The Beast and the Lion: issues of transcendence in the poetry of Yeats and Iqbal (2007) was published by Iqbal Academy Pakistan. It was one of my earliest attempts to implement the Iqbalian framework for a comparative study of literature after reconstructing that framework in The Republic of Rumi: a Novel of Reality (2007). It received much praise from some eminent scholars at that time due to its fresh approach but I would very much like to revise it some time soon, especially to make it non-judgmental towards poets whose worldviews differed from that of Iqbal (such as W. B. Yeats).
- Comparative literature
W. B. Yeats, Allama Iqbal and John Keats
Apocalyptic visions of Iqbal and Yeats
- Are we living in good times or bad?
About the book
How do we explain the fact that the vision described by Yeats of a rough beast slouching towards Bethlehem in the poem ‘The Second Coming’ was also sighted by Iqbal a dozen years before and described in an equally apocalyptic poem?
Yeats’s description of the beast was:
The Second Coming! Hardly are those words out
When a vast image out of Spiritus Mundi
Troubles my sight: somewhere in sands of the desert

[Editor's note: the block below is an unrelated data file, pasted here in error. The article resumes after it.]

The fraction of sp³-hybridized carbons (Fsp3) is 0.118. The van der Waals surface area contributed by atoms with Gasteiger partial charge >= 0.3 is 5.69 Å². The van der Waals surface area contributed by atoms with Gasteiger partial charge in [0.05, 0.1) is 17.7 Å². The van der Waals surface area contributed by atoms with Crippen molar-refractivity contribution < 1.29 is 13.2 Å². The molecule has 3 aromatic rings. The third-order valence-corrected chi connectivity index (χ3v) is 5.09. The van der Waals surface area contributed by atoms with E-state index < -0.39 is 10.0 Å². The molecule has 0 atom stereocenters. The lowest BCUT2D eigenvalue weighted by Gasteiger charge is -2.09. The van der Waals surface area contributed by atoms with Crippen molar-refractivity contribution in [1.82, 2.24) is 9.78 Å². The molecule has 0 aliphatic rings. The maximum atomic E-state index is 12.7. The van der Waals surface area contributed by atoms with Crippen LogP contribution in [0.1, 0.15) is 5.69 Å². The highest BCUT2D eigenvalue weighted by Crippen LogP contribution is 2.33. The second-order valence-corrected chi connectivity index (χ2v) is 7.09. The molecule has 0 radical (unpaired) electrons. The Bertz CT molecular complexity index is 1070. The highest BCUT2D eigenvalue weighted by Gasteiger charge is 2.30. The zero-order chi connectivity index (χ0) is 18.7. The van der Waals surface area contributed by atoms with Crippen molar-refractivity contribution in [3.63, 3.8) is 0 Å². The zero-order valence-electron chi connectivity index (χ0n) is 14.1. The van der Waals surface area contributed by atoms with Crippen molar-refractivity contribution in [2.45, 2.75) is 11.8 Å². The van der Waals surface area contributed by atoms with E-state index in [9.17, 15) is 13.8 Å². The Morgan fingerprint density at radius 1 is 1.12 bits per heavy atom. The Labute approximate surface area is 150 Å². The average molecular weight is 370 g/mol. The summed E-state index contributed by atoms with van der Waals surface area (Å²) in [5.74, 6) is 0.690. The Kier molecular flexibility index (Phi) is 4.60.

A shape with lion body and the head of a man,
A gaze blank and pitiless as the sun,
Is moving its slow thighs, while all about it
Reel shadows of the indignant desert birds.
This poem was first published in 1919 and anthologized in 1921. Iqbal, in his poem ‘March 1907’, has written a dozen years before:
The lion that leapt out of the desert and overturned the Great Roman Empire
Will be reawakened, so have I heard from angels.
It is obvious that both poets were talking about the same thing: a lion with human attributes, the backdrop of the desert, a threat for the dominant world civilization, a reawakening of some sort, and a supernatural source of information (angels in the case of Iqbal and Spiritus Mundi in the case of Yeats).
The failing of the current approaches in literary criticism become evident from the fact that this very obvious similarity has never been noticed, not even in Pakistan where many educated people are familiar with both poems. The comparison becomes crucially important when we notice that the responses of Yeats and Iqbal to their common vision were exactly opposite: what was a good omen to one was a threat to the other.